Uncivil libertarians were cock a hoop last night, after the British Academy of Film and Television Arts nominated The Artist, a silent movie, for an award. ‘At last, the powers that be have come to their senses,’ said Ken Young, writing in his mobile industry blog Mobileb2b.co.uk, ‘now perhaps they will lift their ridiculous ban on mobile phones. It’s political correctness gone mad.’
As with many internet-researched Hitler comparisons, Mobileb2b soon found similarities between the oppression of movie goers and victims of the Third Reich. ‘First they came for the Gameboys and I said nothing,’ wrote Young, in a moving editorial. ‘Next they came for the Nintendos and I said nothing, as I don’t play DX. But finally, they blocked my mobile. I looked around and there was no-one to speak for me. Well one bloke did, but this lady told him to shooosshh.’
Banning mobile phones is the thin end of the wedge as authorities attempt to purge Generation X Factor from cinemas, warned the mobile phone advocate and amateur historian.
‘They won’t just stop at stealing your mobile. Next, there’ll be a ban on slurping kiora. Gurgling ice will be a ‘health and safety’ issue. Then they’ll find an excuse to silence the sweet wrappers. You won’t be able to rummage around in your box of Maltesers, or listen to them rolling them down the aisle,’ he warned, ‘the sound of Maltesers slowing making their way down to the front takes me back to Streatham Odean in 1970. But now Britain seems intent on cutting all links with the past.’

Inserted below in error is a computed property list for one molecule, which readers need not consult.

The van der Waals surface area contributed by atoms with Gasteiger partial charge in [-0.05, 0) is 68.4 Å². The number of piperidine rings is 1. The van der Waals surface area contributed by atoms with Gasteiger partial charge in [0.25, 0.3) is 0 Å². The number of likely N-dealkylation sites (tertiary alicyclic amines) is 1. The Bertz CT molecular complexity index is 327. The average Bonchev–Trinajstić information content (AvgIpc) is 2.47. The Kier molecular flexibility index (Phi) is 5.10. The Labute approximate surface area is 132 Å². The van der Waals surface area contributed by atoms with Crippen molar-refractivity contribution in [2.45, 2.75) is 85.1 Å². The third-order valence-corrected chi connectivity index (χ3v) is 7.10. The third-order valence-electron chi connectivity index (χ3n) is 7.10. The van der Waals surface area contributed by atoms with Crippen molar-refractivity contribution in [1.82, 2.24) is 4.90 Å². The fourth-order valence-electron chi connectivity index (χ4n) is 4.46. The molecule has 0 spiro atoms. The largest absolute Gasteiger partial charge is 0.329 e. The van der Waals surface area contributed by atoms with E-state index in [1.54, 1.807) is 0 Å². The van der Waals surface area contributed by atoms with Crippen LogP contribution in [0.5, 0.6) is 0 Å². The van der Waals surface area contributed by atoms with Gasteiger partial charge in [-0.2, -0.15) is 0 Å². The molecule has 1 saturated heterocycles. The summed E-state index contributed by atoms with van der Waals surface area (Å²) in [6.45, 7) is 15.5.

Then Young painted a chilling picture of where Britain might be headed. ‘In some countries, people even eat pop corn with their mouths closed. If we’re not careful, that could happen here,’ he warned.
Young called on Steven Berkof, Mark Kermode, Barry Norman, Shane Meadows, Michael Kennedy (of Kingston University film school), Sir Anthony Hopkins, Kate Gielgud and a well known left wing actor, whose name he couldn’t remember, who always seems to play British baddies in Hollywood blockbusters, to lend their weight to his campaign.
If you are the type of person who might like a silent film, you should be signing this petition for freedom of speech in picture houses, he argued. Young said he will fight he campaign 24X7 and would be delighted to take a call, even from someone like Sir Alan Parker. ‘They can contact me any time. I’m going to be at the BAFTAs and my mobile will be switched on at all times.’